OnPolitics: No easy fix for Haitians at the border

·4 min read
Haitian migrants cross the Rio Grande into Del Rio, Texas from Ciudad Acuna on Sept. 18, 2021. Thousands of migrants have arrived in the border city and have camped underneath the Del Rio International Bridge on the U.S. side of the border.
Haitian migrants cross the Rio Grande into Del Rio, Texas from Ciudad Acuna on Sept. 18, 2021. Thousands of migrants have arrived in the border city and have camped underneath the Del Rio International Bridge on the U.S. side of the border.

Hello, OnPolitics readers!

Canadian Prime Minister Justin Trudeau and his Liberal Party secured victory in parliamentary elections on Monday.

Canada has one of the highest vaccination rates in the world, and Trudeau’s government spent hundreds of billions of dollars to prop up the economy amid lockdowns.

Trudeau's main message for the people: “You are sending us back to work with a clear mandate to get Canada through this pandemic,” Trudeau said. “I hear you when you say you just want to get back to the things you love and not worry about this pandemic or an election.”

Back here in the U.S., navigating the pandemic continues as Biden announced a new COVID vaccine mandate for federal workers last week.

Despite some claims online, this mandate does not cover vaccinations for Congress.

It's Amy and Mabinty, here with today's top news.

Both parties hit Biden on Haitian migrant surge at the border

Roughly 14,000 Haitian migrants are among those camped out under the bridge in Del Rio, Texas, awaiting a decision on whether they will be granted entry into the USA or turned away.

In his first months in office, President Joe Biden has faced a string of high-profile immigration issues, including record numbers of migrants at the border, as well as an increase in unaccompanied minor children this year.

The Biden administration's response to the most recent influx – including press secretary Jen Psaki calling images of Border Patrol agents on horses chasing Haitian migrants "horrific" – has drawn condemnation from both Republican hard-liners and Democratic allies.

Republican governors from 26 states sent a letter to the president Monday, complaining that Biden has left states to deal with a challenge that is the federal government’s job. They asked to meet with Biden within 15 days. The president has also been pressured by refugee and asylum advocates, as well as fellow Democrats, to do more.

No easy fix: The complexity of the issues at the border can make it difficult to build consensus on solutions, experts and activists said.

How did Haitian migrants end up in Texas? Many of those migrants, experts say, were likely already in Central America, as powerful natural disasters and an often-dysfunctional government prompted a steady flow of out-migration for more than a decade.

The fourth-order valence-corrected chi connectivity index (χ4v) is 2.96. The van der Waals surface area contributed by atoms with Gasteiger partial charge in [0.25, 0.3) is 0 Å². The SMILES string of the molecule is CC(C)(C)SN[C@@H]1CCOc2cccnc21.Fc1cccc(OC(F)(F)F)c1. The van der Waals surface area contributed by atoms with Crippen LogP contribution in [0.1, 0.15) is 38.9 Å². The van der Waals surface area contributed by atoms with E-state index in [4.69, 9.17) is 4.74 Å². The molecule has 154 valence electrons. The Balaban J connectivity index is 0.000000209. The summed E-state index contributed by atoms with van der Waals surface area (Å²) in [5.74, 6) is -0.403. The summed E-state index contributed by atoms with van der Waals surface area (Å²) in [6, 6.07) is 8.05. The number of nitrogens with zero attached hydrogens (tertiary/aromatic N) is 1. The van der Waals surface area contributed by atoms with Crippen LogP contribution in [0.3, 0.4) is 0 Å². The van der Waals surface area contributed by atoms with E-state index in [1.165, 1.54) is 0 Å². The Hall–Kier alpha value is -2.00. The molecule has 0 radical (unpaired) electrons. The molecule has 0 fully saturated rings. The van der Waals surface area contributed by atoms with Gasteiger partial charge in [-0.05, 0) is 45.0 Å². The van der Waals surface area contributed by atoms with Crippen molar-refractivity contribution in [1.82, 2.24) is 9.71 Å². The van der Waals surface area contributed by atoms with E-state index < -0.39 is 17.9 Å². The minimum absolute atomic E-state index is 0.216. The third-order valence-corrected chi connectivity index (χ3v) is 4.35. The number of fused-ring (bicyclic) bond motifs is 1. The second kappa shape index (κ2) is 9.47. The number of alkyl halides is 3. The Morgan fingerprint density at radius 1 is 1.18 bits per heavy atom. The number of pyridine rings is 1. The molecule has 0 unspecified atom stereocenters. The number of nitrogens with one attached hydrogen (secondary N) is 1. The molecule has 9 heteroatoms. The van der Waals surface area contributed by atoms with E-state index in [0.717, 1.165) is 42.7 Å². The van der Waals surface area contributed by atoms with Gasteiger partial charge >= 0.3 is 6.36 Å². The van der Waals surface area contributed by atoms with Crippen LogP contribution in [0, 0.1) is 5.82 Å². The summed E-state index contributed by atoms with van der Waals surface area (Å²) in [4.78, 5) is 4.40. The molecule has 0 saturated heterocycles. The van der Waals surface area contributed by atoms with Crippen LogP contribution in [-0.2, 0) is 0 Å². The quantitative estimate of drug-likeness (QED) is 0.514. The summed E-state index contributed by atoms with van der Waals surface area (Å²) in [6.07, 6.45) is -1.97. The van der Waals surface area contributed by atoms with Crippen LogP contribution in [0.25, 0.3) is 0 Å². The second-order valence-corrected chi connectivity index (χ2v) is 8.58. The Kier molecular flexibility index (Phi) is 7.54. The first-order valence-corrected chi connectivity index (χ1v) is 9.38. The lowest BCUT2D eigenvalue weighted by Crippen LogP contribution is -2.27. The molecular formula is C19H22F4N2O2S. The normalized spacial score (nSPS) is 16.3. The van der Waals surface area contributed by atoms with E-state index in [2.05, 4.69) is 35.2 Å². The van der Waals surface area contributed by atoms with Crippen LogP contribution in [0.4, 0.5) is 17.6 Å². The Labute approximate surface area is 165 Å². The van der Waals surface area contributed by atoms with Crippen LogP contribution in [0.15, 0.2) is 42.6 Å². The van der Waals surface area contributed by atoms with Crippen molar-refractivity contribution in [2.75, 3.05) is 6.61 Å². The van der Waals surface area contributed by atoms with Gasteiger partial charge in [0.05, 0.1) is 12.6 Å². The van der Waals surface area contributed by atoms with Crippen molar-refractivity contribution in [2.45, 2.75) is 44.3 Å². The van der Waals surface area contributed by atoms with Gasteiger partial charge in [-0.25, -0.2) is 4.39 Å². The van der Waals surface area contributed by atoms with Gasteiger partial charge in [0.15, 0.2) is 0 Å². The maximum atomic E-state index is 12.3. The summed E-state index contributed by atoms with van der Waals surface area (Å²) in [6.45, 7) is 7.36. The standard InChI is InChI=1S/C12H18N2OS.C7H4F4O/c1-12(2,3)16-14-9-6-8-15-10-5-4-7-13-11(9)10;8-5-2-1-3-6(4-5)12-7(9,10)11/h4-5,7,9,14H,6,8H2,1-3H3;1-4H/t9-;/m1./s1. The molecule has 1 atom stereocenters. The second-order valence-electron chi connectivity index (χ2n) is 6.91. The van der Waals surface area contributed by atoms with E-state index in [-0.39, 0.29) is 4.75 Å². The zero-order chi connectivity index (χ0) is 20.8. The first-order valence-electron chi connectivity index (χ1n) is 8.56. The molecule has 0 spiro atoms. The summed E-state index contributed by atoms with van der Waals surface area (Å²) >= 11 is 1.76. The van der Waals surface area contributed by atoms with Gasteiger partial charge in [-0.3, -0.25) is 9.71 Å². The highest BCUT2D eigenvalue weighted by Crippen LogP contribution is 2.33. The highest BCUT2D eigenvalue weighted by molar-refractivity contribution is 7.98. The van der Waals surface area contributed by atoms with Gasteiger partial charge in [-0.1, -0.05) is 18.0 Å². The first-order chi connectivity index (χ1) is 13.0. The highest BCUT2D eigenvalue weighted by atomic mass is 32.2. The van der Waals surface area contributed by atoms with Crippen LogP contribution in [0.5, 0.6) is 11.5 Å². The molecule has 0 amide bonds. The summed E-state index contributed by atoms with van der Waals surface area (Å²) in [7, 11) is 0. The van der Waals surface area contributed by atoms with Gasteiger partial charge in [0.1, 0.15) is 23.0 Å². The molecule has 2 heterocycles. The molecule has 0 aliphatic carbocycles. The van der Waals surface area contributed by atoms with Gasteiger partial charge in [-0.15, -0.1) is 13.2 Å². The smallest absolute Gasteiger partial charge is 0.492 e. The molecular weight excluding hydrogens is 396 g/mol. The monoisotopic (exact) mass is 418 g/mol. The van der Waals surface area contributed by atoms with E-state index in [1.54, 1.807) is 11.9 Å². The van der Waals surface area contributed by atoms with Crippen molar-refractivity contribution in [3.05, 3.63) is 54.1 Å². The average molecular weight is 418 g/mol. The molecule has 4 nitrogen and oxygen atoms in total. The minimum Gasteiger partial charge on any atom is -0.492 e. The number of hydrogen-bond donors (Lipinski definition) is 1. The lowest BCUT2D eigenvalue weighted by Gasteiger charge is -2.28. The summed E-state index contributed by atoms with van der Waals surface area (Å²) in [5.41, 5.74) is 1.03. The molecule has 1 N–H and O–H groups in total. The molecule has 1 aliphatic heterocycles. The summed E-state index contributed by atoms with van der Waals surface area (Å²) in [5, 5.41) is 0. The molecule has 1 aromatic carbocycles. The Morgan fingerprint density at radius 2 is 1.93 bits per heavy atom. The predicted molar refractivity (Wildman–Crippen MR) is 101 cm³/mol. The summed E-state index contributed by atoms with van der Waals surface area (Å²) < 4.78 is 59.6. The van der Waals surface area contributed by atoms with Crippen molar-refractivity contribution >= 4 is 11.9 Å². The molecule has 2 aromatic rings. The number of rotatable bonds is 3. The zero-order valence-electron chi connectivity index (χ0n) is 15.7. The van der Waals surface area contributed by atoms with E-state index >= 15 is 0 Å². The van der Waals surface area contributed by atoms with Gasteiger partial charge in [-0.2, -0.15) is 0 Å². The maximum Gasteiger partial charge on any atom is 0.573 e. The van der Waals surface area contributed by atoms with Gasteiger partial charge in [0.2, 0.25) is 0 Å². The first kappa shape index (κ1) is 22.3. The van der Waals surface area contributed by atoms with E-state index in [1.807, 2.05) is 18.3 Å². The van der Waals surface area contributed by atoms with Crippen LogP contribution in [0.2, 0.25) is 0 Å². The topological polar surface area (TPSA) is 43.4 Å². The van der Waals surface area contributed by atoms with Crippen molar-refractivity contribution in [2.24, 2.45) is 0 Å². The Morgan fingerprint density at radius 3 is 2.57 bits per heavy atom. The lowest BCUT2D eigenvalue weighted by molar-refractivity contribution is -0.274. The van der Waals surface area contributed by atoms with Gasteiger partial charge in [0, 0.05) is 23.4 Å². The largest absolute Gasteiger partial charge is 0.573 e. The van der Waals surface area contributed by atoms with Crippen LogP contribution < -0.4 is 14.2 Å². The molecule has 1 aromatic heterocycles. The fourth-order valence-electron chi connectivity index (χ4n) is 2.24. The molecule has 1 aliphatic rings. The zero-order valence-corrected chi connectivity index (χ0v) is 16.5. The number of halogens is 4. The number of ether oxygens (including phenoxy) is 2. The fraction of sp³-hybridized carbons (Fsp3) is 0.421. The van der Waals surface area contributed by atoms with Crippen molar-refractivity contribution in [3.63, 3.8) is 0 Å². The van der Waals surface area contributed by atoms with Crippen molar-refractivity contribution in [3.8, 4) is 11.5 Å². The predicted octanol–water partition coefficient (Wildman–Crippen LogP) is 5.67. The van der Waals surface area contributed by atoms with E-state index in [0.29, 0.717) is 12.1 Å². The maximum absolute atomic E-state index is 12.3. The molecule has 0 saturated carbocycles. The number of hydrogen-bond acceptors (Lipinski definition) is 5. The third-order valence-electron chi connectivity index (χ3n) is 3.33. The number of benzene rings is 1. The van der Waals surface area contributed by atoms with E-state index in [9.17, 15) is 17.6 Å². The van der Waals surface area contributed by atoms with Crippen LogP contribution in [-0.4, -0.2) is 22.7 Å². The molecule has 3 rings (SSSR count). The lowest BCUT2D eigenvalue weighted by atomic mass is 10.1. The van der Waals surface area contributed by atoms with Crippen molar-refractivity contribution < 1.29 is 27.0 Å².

A devastating earthquake in 2010 earthquake displaced more than 1.5 million people from the island nation. Afterwards, many Haitians left their homeland for South and Central America.

But now, with economic opportunities drying up in Latin America as the pandemic continues, Haitian migrants are seeking asylum in the U.S.

Real quick: Stories you'll want to read

  • Not so good news for the president: Fewer than one third of Iowans approve of the job Joe Biden is doing as president, a steep drop from earlier this year.

  • The battle over voting rights: Text messages show a top Florida Republican's efforts to gain an electoral advantage through legislation creating new restrictions on voting.

  • More fallout from 2020 election: An attorney for former President Donald Trump outlined a six-point plan for overturning the 2020 presidential election results in a memo to then-Vice President Mike Pence.

  • The Afghanistan war aftermath: National security officials expressed deep concern for the potential reconstitution of al Qaida and a more potent ISIS-K terror group to launch attacks from Afghanistan following the chaotic exit of American military forces.

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Biden brings urgency around COVID-19, climate change to the UN

In his first speech before the United Nations General Assembly, President Biden declared that the U.S. is shifting from "relentless war" to "relentless diplomacy" as he urged foreign leaders to meet the greatest challenges facing the world: the coronavirus pandemic and climate change.

"We stand, in my view, at an inflection point in history," Biden said. "Instead of continuing to fight the wars of the past, we are fixing our eyes and devoting our resources to the challenges that hold the keys to our collective future."

The annual world summit comes as the Biden administration struggles to contain the fallout from a series of recent diplomatic blunders, including a chaotic and deadly evacuation effort in Afghanistan after the Taliban swept to power amid the U.S. military withdrawal last month.

Building back American credibility: Biden, a longstanding internationalist, will have to convince allies the U.S. is committed to returning to its leading role on crises like COVID-19 and climate change, even as he remains focused on more domestic priorities.

It's the last day of summer. Hello fall! — Amy and Mabinty

This article originally appeared on USA TODAY: Biden criticized for handling of Haitians at Texas border

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